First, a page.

Nasotracheal intubation - in breathing patient without major facial trauma surgical airways jet insufflation cricothyrotomy tracheostomy

85 Jet insufflation adapters
Airway Obstruction Jet insufflation adapters

86 Airway Obstruction Tracheotomy tubes

87 Tension pneumothorax Air leaks through lung or chest wall
“One-way” valve with lung collapse Mediastinum shifts to opposite side Inferior vena cava “kinks” on diaphragm, leading to decreased venous return and cardiovascular collapse

88 Inferior vena cava

89 Tension pneumothorax Tension pneumothorax is not an x-ray diagnosis - it MUST be recognized clinically Treatment is decompression - needle into 2nd intercostal space of mid-clavicular line - followed by thoracotomy tube


91 Open pneumothorax “Sucking Chest Wound”
Normal ventilation requires negative intra-thoracic pressure Large open chest-wall defect leads to immediate equilibration of intra-thoracic and atmospheric pressures If hole is >2/3 tracheal diameter, air prefers chest defect

92 Open pneumothorax Initial treatment - seal defect and secure on three sides (total occlusion may lead to tension pneumothorax Definitive repair of defect in O.R.

93 Massive hemothorax Rapid accumulation of >1500 cc blood in chest cavity Hypovolemia & hypoxemia Neck veins may be: flat - from hypovolemia distended - intrathoracic blood Absent breath sounds, DULL to percussion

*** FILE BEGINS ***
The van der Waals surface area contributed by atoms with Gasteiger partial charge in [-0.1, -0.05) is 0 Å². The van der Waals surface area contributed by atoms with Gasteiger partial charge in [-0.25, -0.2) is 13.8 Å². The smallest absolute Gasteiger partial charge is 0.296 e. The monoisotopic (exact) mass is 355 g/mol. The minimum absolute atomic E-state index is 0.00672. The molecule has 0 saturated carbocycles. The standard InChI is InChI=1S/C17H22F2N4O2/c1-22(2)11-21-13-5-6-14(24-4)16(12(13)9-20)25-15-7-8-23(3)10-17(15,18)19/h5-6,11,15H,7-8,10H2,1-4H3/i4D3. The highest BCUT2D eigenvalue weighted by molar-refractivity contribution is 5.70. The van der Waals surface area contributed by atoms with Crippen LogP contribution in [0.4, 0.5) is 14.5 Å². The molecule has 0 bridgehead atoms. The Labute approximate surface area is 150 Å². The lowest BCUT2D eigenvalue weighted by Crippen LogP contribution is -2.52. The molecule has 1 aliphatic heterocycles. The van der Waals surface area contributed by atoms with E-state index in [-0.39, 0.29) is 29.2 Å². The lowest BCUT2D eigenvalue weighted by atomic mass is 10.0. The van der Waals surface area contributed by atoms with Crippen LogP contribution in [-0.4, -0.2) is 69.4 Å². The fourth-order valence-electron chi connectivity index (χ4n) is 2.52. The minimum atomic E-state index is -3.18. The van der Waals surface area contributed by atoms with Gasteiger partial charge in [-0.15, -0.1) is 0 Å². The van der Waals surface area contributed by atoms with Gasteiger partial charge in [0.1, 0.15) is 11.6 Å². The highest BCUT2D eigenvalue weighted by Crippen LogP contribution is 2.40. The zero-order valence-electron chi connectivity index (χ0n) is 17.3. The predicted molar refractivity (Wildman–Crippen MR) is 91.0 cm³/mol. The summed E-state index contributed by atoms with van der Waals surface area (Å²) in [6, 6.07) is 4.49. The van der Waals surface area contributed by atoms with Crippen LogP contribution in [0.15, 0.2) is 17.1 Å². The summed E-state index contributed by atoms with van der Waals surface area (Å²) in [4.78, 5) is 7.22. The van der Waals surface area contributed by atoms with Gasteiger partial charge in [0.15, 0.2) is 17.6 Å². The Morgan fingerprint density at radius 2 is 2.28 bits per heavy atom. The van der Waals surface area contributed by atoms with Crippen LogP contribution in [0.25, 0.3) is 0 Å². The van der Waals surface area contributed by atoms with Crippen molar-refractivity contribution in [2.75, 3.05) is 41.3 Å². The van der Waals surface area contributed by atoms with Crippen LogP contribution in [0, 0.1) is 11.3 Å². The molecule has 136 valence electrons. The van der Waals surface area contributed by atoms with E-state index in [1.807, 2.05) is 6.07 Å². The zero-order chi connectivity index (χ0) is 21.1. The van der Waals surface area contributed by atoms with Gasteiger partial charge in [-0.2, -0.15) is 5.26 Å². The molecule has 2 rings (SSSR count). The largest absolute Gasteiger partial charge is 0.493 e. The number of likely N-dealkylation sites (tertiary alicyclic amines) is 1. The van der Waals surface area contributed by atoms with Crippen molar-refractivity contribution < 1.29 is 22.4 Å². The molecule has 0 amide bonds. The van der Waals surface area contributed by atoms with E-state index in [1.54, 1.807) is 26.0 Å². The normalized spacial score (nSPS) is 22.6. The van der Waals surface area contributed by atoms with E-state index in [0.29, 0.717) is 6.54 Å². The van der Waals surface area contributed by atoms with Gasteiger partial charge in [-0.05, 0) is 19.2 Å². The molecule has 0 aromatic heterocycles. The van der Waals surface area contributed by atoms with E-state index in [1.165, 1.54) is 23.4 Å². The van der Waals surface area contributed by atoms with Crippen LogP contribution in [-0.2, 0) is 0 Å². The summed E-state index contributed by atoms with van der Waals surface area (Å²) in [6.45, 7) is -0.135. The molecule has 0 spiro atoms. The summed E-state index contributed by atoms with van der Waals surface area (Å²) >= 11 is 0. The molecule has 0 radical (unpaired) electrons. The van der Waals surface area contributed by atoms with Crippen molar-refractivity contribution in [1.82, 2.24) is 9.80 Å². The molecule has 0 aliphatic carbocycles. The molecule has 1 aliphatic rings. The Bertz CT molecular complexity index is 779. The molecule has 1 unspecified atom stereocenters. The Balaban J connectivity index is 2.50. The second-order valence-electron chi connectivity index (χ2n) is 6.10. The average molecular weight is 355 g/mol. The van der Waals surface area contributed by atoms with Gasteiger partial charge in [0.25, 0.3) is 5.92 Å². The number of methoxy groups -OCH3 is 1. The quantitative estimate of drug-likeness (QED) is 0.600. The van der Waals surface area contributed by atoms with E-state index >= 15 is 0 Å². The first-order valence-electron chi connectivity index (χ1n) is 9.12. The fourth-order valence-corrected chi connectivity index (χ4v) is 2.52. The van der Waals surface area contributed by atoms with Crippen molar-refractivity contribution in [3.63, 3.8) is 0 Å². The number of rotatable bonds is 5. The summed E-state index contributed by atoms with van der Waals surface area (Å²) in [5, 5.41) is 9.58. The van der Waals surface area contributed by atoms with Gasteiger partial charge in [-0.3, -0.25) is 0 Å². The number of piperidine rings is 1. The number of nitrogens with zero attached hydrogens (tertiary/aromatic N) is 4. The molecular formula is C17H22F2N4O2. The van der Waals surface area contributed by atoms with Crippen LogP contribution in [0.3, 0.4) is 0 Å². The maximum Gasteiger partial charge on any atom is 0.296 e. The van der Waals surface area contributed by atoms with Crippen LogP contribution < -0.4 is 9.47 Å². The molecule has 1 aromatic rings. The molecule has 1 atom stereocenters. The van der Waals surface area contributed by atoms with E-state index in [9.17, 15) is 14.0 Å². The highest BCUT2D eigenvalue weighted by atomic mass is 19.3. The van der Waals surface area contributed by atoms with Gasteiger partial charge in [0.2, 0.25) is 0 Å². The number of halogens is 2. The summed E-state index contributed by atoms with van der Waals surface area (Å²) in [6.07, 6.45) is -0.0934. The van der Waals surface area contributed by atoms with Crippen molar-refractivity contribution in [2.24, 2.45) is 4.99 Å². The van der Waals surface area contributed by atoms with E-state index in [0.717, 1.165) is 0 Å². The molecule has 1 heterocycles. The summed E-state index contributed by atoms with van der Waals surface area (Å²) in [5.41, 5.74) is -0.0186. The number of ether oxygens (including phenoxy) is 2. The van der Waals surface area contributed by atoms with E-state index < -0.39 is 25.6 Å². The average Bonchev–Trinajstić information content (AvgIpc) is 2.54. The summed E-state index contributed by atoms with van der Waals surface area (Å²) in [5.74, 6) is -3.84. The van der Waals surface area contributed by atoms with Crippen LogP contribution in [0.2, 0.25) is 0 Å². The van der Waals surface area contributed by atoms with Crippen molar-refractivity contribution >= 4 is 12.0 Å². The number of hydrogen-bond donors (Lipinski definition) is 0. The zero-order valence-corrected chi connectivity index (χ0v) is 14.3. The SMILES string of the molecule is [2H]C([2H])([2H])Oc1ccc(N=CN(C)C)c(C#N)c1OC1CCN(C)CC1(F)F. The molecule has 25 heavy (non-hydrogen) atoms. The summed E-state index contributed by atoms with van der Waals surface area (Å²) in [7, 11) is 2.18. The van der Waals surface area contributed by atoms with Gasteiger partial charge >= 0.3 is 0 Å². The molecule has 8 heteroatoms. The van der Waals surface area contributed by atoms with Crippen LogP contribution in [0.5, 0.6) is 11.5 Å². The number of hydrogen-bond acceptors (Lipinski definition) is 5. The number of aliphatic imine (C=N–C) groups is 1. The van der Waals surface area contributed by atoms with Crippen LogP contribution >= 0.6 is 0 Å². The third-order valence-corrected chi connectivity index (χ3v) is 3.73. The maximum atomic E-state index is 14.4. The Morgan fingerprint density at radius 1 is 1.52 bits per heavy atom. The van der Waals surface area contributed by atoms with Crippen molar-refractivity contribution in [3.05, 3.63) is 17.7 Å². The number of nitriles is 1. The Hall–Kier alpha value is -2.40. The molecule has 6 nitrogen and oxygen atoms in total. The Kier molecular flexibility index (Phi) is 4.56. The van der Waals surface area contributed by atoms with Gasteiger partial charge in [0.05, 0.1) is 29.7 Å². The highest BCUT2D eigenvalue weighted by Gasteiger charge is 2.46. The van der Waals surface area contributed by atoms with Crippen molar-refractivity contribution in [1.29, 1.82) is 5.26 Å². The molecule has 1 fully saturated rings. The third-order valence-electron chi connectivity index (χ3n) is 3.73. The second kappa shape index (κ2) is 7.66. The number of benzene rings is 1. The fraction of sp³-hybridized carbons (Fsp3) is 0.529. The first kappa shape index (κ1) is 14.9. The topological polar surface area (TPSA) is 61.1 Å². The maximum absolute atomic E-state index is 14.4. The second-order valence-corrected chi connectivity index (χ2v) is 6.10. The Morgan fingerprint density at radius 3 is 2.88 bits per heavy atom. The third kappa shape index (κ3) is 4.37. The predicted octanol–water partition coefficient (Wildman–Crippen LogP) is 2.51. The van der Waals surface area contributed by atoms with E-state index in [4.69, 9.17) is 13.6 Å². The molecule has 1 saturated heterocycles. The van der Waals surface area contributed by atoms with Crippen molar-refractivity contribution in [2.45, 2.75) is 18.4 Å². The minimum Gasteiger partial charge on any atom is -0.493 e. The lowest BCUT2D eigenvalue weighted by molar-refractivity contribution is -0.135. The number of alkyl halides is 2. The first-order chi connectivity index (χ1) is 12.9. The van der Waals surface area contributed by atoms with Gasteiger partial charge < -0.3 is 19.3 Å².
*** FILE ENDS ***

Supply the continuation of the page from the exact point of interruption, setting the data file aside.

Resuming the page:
96 Massive hemothorax - treatment
Large-bore (32 to 36 F) tube to drain blood If moderate sized to 1500 ml - and stops bleeding, closed drainage usually sufficient If initial drainage >1500 ml OR continuous bleeding >200 ml / hr, OPEN THORACOTOMY indicated


98 Flail chest “Free-floating” chest segment, usually from multiple ribs fractures Pain and restricted movement “Paradoxical movement” of chest wall with respiration


100 Flail chest - treatment
Adequate ventilation Humidified oxygen Fluid resuscitation PAIN MANAGEMENT Stabilize the chest internal - ventilator external - sand bags

101 Cardiac tamponade Usually from penetrating injuries
Classic “Beck’s triad” elevated venous pressure - neck veins decreased arterial pressure - BP muffled heart sounds Blood in sac prevents cardiac activity

102 Cardiac tamponade May find “pulsus paradoxus” - a decrease of 10 mm Hg or greater in systolic BP during inspiration Systolic to diastolic gradient of less than 30 mm Hg also suggestive

103 Cardiac tamponade Treatment is removal of small amount of blood - 15 to 20 ml may be sufficient - from pericardial sac